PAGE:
Note: this is the first part of the whole article. Second part will be released next week. Stay tuned!
Personalized medicine is a term we’ve heard for years. The ability to tailor a patient’s treatment type and dosage to obtain the best response is a holy grail for cancer researchers and clinicians. To this end, new technologies are in development which enable what is called “liquid biopsy” – a simple blood draw used to perform cancer diagnostics based on circulating biomarkers in the bloodstream, such as circulating tumor DNA (ctDNA), circulating tumor cells (CTCs), and exosomes. These new techniques and the associated players and market are at the core of Yole Développement’s analysis in its recent report, Liquid Biopsy: From Isolation to Downstream Applications 2018.
Yole’s analysts recently had the opportunity to interview Elodie Sollier, Chief Scientific Officer and Co-Founder, and Steve Crouse, Chief Commercial Officer, from Vortex Biosciences, one of this field’s key players. The company has developed an innovative technology based on microfluidics for isolating CTCs. Vortex launched its first product a few months ago and agreed to share with Yole’s analysts its vision of the liquid biopsy market. The following is a summary of their discussion:
(Source: Liquid Biopsy: From Isolation to Downstream Applications 2018 – Yole Développement, June 2018)
Yole Développemet: Could you briefly introduce Vortex Biosciences and its history?
Vortex Biosciences: Vortex Biosciences was founded with the mission to revolutionize cancer diagnosis, monitoring, and treatment by replacing tissue biopsies with simple blood tests. The idea for the company started with an observation by Dr. Claire Hur at the UCLA Di Carlo Lab: that at higher flow rates, vortices formed in wider areas of a microfluidic channel, and that cells were trapped in these vortices . At the time, all of the circulating tumor cell (CTC) isolation technologies were complicated, did not release the cells for analysis, and relied on antibodies directed against EpCam, a marker for epithelial cells. Vortex Biosciences’ co-founders, Prof. Dino Di Carlo and Dr. Elodie Sollier, believed a better approach was needed to automate the isolation and collection of CTCs without molecular bias, and to release the cells to allow for phenotypic and molecular characterization.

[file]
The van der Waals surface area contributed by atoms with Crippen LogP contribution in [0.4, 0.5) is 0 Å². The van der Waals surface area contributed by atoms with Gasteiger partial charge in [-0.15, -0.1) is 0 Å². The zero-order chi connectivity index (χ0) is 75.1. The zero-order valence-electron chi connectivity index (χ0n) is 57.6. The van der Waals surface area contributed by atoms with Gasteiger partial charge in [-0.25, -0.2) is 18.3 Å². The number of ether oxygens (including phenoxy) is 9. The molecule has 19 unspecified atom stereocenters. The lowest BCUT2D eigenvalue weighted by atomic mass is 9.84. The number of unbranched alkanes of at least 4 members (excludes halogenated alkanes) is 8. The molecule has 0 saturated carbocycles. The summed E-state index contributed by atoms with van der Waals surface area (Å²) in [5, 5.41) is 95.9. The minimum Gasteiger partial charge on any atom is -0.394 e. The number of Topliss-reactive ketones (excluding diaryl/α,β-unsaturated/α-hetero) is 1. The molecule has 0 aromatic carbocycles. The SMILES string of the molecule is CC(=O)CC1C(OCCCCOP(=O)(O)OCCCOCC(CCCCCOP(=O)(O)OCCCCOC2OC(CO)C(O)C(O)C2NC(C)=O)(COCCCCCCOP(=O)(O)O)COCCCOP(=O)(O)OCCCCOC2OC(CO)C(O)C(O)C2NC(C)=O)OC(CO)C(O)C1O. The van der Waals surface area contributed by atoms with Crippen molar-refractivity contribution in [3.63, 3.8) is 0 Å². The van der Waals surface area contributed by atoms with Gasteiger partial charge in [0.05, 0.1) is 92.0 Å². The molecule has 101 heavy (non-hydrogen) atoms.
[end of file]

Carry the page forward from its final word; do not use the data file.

We saw this “vortex technology” as a path to creating our new system. The company was founded in 2012 with funding from NetScientific PLC. Early work was focused on technology development, with the parameters of our proprietary chip being optimized . In 2014, NetScientific increased its funding to support development of our VTX-1 product. In late 2017 we commercialized the VTX-1 Liquid Biopsy System and are now selling this system in the US for research use applications . We have sales of the system and cartridges, along with installations, at many major cancer centers. Our business is now focused on moving CTCs into the clinical market and realizing the great clinical potential CTCs offer.
YD: What are circulating tumor cells (CTCs), and how can counting and retrieving these help patients?
VB: Cancer is the second-leading cause of death in the US, with 1,735,350 new cases expected in 2018 . Clinicians continue to rely on invasive tissue biopsies as a means to assess a patient’s disease and prescribe appropriate treatment regimens. Not only are tissue biopsies risky and expensive, they limit the understanding of a disease. Cancer is known to be heterogeneous, with multiple cell populations. Single-site tumor biopsies may not recapitulate intra-tumor heterogeneity, and may fail to reflect a patient’s genetic diversity. Furthermore, as a patient undergoes treatment, monitoring cancer status to allow for informed treatment adjustments is challenging, if not impossible .
Circulating tumor cells (CTCs) are cancer cells known to release into the bloodstream from both primary and metastatic tumors, spreading in the body to create metastasis. CTCs are considered the “seeds” of metastasis, which causes 90% of cancer deaths. CTCs are extremely rare events and surrounded by millions of blood cells, making their isolation challenging. However, collecting CTCs from a tube of blood provides a sample representative of all tumor cell populations, which can be easily collected frequently, providing real-time monitoring of tumor evolution, treatment effectiveness, and cancer metastatic risks [5-7].